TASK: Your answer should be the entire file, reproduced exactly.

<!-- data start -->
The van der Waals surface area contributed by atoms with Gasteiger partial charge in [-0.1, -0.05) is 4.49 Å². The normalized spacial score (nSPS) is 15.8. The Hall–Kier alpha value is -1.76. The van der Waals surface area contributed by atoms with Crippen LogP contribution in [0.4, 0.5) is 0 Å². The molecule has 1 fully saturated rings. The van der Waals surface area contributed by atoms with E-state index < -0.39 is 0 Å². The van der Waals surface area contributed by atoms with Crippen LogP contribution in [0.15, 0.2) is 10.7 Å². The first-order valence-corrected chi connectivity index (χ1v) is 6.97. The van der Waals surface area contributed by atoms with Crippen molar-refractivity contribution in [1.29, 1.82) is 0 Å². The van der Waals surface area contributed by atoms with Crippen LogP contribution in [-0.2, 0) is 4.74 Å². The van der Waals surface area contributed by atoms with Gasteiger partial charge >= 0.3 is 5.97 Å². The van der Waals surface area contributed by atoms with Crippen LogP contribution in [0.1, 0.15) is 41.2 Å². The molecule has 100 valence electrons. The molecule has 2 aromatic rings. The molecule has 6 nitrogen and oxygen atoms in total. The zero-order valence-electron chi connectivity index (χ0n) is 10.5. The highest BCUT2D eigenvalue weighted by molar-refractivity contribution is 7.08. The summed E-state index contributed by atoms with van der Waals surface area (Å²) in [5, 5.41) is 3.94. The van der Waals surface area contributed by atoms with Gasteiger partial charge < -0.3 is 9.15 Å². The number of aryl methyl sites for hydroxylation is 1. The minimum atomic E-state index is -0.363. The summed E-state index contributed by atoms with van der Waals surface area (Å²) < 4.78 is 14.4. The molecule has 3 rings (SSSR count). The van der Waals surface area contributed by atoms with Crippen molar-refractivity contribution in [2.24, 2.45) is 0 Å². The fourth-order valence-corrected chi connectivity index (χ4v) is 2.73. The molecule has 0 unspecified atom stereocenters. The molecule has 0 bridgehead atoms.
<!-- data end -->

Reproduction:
The van der Waals surface area contributed by atoms with Gasteiger partial charge in [-0.1, -0.05) is 4.49 Å². The normalized spacial score (nSPS) is 15.8. The Hall–Kier alpha value is -1.76. The van der Waals surface area contributed by atoms with Crippen LogP contribution in [0.4, 0.5) is 0 Å². The molecule has 1 fully saturated rings. The van der Waals surface area contributed by atoms with E-state index < -0.39 is 0 Å². The van der Waals surface area contributed by atoms with Crippen LogP contribution in [0.15, 0.2) is 10.7 Å². The first-order valence-corrected chi connectivity index (χ1v) is 6.97. The van der Waals surface area contributed by atoms with Crippen molar-refractivity contribution in [1.29, 1.82) is 0 Å². The van der Waals surface area contributed by atoms with Crippen LogP contribution in [-0.2, 0) is 4.74 Å². The van der Waals surface area contributed by atoms with Gasteiger partial charge >= 0.3 is 5.97 Å². The van der Waals surface area contributed by atoms with Crippen LogP contribution in [0.1, 0.15) is 41.2 Å². The molecule has 100 valence electrons. The molecule has 2 aromatic rings. The molecule has 6 nitrogen and oxygen atoms in total. The zero-order valence-electron chi connectivity index (χ0n) is 10.5. The highest BCUT2D eigenvalue weighted by molar-refractivity contribution is 7.08. The summed E-state index contributed by atoms with van der Waals surface area (Å²) in [5, 5.41) is 3.94. The van der Waals surface area contributed by atoms with Gasteiger partial charge < -0.3 is 9.15 Å². The number of aryl methyl sites for hydroxylation is 1. The minimum atomic E-state index is -0.363. The summed E-state index contributed by atoms with van der Waals surface area (Å²) < 4.78 is 14.4. The molecule has 3 rings (SSSR count). The van der Waals surface area contributed by atoms with Crippen molar-refractivity contribution in [2.24, 2.45) is 0 Å². The fourth-order valence-corrected chi connectivity index (χ4v) is 2.73. The molecule has 0 unspecified atom stereocenters. The molecule has 0 bridgehead atoms.